In education, particularly Higher Education (since the student population is more mature and more prone to questioning, processes of deduction, etc.), those in the profession are taught to examine and acknowledge, at least to one’s self, their ethics and beliefs. With that in mind, when leaving an institution (whether opting to leave for another academic position offering increased professional and personal growth, being laid-off, terminated, or down-sized) and after building relationships with colleagues, students, parents, etc., do you offer any remarks about your separation? And if so, what would those remarks be?
Do you say nothing and allow the guessing, rumor, inuendo develop and flow as it may? Do you reach out to, at minimum, students (and parents if you have met and built relationships with them, as well) to offer encouraging words that they remain focused and continue to progress toward the goals they may have set with your guidance, regardless of who is “at the helm”? Or do you commit academic suicide and expose the details of your separation? Likely obvious to you is the almost certain “NO” choice of option three! But who gains by and who is hurt by options one or two?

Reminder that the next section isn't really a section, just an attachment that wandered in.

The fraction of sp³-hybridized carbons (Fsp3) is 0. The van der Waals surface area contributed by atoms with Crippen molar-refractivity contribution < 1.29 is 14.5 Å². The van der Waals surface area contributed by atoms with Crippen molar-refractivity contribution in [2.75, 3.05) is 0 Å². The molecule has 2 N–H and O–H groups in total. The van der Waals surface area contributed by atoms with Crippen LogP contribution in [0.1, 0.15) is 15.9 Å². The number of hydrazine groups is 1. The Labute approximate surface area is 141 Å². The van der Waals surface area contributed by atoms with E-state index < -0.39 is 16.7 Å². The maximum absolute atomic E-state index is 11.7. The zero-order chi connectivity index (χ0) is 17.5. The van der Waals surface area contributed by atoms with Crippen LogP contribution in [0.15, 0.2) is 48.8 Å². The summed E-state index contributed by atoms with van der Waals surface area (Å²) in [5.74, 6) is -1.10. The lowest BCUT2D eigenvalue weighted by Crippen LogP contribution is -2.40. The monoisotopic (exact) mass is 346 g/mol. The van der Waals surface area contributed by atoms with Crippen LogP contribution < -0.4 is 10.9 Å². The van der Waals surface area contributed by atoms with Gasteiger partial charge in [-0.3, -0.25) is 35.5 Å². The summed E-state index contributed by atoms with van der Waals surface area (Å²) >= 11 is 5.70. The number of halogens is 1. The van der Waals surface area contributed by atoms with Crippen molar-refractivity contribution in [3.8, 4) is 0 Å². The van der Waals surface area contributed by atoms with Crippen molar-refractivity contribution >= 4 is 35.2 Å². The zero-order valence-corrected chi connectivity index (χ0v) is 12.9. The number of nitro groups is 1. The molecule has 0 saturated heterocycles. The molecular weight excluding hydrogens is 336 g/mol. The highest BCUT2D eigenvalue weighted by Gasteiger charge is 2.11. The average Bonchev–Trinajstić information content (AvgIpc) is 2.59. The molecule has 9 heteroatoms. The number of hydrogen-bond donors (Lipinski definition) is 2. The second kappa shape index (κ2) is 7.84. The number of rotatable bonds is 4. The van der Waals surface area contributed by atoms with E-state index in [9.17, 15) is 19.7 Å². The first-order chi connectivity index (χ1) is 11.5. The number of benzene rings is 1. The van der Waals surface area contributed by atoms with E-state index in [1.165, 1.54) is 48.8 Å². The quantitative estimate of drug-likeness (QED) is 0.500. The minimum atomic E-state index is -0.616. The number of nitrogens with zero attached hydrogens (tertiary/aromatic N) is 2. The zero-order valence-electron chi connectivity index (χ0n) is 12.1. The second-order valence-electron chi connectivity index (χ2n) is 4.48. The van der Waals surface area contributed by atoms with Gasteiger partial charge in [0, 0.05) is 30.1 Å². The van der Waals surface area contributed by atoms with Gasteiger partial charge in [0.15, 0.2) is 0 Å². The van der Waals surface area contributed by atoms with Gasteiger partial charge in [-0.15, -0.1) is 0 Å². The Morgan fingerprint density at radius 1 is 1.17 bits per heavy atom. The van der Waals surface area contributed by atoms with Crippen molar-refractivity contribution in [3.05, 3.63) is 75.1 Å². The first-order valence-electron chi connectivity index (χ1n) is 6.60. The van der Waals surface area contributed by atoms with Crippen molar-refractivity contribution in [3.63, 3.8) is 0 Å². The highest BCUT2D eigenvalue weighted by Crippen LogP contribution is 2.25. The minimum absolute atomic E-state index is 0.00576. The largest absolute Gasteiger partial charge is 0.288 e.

By saying nothing prior to or soon after your departure, will your students develop feelings of abandonment or insensitivity toward you for not at least letting them know or affording them the opportunity to say “Goodbye”? Do you, as a Higher Ed professional, develop feelings of separation anxiety due to the abrupt severing of the relationships formed? By reaching out to your “flock”, will you open the door to reasoning that with you not there leading and guiding, things established by you will immediately fall apart? Will you worry that goals set by your students cannot be reached without you? Or have you instilled in those entrusted to your guidance that their goals are personal and attainable only if they put in the necessary effort?
Just some food for thought.
When You Part Ways